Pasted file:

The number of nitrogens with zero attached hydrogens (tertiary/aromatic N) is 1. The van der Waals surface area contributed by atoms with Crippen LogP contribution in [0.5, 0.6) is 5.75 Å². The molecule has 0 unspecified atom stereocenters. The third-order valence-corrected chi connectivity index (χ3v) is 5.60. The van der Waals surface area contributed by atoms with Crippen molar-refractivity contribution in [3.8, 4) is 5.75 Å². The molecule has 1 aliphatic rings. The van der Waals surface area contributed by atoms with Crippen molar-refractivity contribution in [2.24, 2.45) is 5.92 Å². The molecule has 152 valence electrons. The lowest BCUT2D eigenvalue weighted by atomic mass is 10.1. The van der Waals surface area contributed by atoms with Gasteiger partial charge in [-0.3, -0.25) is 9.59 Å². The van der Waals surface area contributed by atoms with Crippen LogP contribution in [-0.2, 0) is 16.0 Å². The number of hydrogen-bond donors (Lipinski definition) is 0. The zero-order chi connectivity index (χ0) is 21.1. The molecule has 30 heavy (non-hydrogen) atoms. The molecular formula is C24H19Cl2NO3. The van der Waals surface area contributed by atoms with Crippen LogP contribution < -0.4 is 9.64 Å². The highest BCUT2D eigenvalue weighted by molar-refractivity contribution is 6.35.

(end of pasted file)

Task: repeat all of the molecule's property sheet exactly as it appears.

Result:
The number of nitrogens with zero attached hydrogens (tertiary/aromatic N) is 1. The van der Waals surface area contributed by atoms with Crippen LogP contribution in [0.5, 0.6) is 5.75 Å². The molecule has 0 unspecified atom stereocenters. The third-order valence-corrected chi connectivity index (χ3v) is 5.60. The van der Waals surface area contributed by atoms with Crippen molar-refractivity contribution in [3.8, 4) is 5.75 Å². The molecule has 1 aliphatic rings. The van der Waals surface area contributed by atoms with Crippen molar-refractivity contribution in [2.24, 2.45) is 5.92 Å². The molecule has 152 valence electrons. The lowest BCUT2D eigenvalue weighted by atomic mass is 10.1. The van der Waals surface area contributed by atoms with Gasteiger partial charge in [-0.3, -0.25) is 9.59 Å². The van der Waals surface area contributed by atoms with Crippen LogP contribution in [-0.2, 0) is 16.0 Å². The number of hydrogen-bond donors (Lipinski definition) is 0. The zero-order chi connectivity index (χ0) is 21.1. The molecule has 30 heavy (non-hydrogen) atoms. The molecular formula is C24H19Cl2NO3. The van der Waals surface area contributed by atoms with Crippen LogP contribution < -0.4 is 9.64 Å². The highest BCUT2D eigenvalue weighted by molar-refractivity contribution is 6.35.